Updated May 11, 2011
Despite its growth and the amount of attention it receives, the micro-blogging service Twitter appears at this point to play a relatively small role in sharing of links to news sources. Of the top 21 sites for which there were data, Twitter showed up as referring links to just nine. And for all but one of those nine, Twitter sent only about 1% of total traffic.
While these Twitter numbers are clearly small, it is important to note that they reflect traffic coming directly from the website www.twitter.com. Third party applications, such as Tweetdeck, are not included in these Nielsen measures. Nielsen says there are two reasons for this. First these applications are not browser-based programs. Second, most of these types of applications do not route traffic through Twitter.com. Dozens of such third party applications exist. Many offer the same functions for other social networks such as Facebook, as well as for Twitter, though most of the usage tends to be tied to Twitter. The amount of traffic these applications account for is not clear but third party estimates put the figure somewhere around 40% of all the traffic that goes through a Twitter server. (Links sent through a URL shortener such as “bit.ly” are counted in Nielsen’s Twitter.com figure.)
Even if these third party applications were counted, however,
the percentage of total traffic sent to a top news site via a Twitter-based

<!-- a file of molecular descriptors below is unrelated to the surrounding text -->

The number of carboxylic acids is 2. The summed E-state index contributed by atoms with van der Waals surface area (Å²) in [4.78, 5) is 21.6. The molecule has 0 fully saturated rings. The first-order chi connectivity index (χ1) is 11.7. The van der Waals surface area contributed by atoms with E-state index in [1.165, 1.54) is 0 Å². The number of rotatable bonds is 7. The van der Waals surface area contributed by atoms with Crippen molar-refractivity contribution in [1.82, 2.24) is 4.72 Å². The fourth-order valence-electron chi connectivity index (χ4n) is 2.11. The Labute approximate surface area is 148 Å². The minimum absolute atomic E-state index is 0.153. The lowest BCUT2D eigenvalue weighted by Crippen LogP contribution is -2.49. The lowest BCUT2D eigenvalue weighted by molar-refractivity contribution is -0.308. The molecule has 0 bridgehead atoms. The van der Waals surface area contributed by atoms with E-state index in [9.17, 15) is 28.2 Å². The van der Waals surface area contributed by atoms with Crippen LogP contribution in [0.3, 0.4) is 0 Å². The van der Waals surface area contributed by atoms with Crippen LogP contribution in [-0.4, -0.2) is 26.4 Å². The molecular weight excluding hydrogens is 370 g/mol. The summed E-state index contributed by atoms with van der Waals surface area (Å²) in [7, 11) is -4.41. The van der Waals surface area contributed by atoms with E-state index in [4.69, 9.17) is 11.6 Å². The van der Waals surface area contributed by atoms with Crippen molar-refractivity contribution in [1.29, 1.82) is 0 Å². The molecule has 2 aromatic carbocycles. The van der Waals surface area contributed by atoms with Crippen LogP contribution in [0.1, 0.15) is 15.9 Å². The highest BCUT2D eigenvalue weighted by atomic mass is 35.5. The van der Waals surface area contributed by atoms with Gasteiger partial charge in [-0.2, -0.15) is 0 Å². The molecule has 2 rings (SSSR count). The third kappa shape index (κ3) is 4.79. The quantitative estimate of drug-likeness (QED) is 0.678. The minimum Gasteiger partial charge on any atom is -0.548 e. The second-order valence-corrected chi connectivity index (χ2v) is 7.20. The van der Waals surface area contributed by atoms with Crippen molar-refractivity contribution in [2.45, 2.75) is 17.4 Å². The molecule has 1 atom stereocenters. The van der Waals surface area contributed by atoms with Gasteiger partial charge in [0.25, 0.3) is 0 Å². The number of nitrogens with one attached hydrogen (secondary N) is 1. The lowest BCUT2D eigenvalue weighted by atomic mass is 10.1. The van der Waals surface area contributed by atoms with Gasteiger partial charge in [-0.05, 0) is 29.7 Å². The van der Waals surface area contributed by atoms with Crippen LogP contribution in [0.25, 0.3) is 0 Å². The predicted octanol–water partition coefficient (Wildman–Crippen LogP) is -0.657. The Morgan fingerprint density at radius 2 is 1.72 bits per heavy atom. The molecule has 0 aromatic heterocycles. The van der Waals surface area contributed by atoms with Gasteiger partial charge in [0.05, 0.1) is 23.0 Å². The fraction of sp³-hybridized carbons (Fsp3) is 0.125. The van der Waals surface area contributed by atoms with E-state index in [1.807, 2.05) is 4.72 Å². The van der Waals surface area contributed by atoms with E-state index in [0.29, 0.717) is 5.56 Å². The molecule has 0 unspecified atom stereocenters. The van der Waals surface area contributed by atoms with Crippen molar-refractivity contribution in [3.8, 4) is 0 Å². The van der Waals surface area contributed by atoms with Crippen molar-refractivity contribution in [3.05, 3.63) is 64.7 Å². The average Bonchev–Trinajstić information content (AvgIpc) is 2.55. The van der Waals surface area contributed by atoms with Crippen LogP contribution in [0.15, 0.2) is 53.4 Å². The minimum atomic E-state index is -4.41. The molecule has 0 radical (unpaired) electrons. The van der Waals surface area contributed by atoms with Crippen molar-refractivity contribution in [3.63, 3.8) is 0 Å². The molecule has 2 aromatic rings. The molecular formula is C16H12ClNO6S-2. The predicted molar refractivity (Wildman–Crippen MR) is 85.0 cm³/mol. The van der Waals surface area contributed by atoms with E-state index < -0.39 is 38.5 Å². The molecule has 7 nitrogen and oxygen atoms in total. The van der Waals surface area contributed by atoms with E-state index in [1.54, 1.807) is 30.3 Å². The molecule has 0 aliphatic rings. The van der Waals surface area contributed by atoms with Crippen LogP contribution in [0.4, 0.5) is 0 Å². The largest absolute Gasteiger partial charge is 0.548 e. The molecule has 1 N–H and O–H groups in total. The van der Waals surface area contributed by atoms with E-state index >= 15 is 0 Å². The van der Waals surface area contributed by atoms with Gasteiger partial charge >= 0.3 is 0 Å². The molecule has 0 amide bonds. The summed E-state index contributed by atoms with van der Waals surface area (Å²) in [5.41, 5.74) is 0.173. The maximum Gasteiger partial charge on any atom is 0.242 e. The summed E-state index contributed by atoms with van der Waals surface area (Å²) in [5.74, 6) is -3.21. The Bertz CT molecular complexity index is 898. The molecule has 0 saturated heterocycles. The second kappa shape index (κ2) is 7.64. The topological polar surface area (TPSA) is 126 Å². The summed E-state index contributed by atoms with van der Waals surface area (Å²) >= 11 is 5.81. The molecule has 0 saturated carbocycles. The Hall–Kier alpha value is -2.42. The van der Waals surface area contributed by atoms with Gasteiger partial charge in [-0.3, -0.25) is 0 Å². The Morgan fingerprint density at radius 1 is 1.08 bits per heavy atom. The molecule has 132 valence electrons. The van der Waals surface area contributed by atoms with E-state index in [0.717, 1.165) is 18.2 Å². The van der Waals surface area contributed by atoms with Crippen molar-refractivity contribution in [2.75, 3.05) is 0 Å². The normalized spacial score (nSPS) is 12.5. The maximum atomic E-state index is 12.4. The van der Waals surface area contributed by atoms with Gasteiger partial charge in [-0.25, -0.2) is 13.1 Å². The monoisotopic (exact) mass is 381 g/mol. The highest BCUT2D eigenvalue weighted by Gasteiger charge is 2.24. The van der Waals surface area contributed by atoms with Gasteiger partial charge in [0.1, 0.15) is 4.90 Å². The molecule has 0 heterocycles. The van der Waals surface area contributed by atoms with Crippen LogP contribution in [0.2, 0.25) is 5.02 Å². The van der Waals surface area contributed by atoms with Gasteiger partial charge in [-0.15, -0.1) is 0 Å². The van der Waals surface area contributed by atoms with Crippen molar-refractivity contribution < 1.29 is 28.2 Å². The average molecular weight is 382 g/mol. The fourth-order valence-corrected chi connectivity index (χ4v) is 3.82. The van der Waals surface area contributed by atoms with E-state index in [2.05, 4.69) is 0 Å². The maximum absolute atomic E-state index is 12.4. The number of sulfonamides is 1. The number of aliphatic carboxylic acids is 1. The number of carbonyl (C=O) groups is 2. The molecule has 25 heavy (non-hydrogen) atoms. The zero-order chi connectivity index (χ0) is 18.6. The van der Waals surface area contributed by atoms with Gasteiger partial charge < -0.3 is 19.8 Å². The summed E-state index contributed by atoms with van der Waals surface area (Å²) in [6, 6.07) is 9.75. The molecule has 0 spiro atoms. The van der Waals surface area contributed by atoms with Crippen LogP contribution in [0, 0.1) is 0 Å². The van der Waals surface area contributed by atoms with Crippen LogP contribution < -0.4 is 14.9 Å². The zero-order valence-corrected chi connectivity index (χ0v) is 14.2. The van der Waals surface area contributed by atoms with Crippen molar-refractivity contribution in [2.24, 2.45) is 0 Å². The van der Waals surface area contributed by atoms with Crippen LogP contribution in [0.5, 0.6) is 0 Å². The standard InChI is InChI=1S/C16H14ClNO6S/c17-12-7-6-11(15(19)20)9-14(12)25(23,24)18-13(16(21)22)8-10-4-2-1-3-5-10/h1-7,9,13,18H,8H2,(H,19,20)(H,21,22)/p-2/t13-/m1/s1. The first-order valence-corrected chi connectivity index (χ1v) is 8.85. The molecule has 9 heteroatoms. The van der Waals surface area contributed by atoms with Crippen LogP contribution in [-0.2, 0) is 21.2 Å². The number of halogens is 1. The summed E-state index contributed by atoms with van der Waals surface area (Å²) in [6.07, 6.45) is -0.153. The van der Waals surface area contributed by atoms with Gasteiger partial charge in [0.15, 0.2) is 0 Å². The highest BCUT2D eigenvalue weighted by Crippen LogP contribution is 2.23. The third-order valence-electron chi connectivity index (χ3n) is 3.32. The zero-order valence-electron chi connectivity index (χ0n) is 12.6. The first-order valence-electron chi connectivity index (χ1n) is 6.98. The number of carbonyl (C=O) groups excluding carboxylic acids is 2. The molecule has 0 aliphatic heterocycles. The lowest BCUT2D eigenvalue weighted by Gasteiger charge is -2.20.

link would still be small, especially in comparison with the traffic that comes
through Google or to the news sites directly. Twitter says it had around 175
million accounts worldwide in 2010. Facebook, on the other hand reported 400
million in 2010 and up to 500 million in 2011.
Of the top news sites, one stood out for getting more traffic via Twitter than anyone else. At LAtimes.com site, 3.53% of its traffic came from Twitter; that is more than it received from Facebook (2.05%) and more than triple the next site on the list of Twitter beneficiaries.
Only a handful of other sites made the list for referring substantial amounts of traffic. And these all tended to be aggregators, search engines or social networks where consumers shared or recommended content. Yahoo (Yahoo News and Yahoo Search combined), for instance, appears on 7 o f the top 21 sites. Reddit and StumbleUpon, two aggregators of news, both show up as a referrer on 8 of the top 21 sites (ABC News.com, Boston.com, CNN.com, Examiner.com, HuffingtonPost.com, DailyMail.co.uk, NYTimes.com, USAToday.com). Finally, Ask.com (formerly askjeeves.com) one of the Web’s oldest search engines, shows up as a referral page on 4 of the top sites (Examiner.com, Huffingtonost.com, Topix.com, ABCNews.com).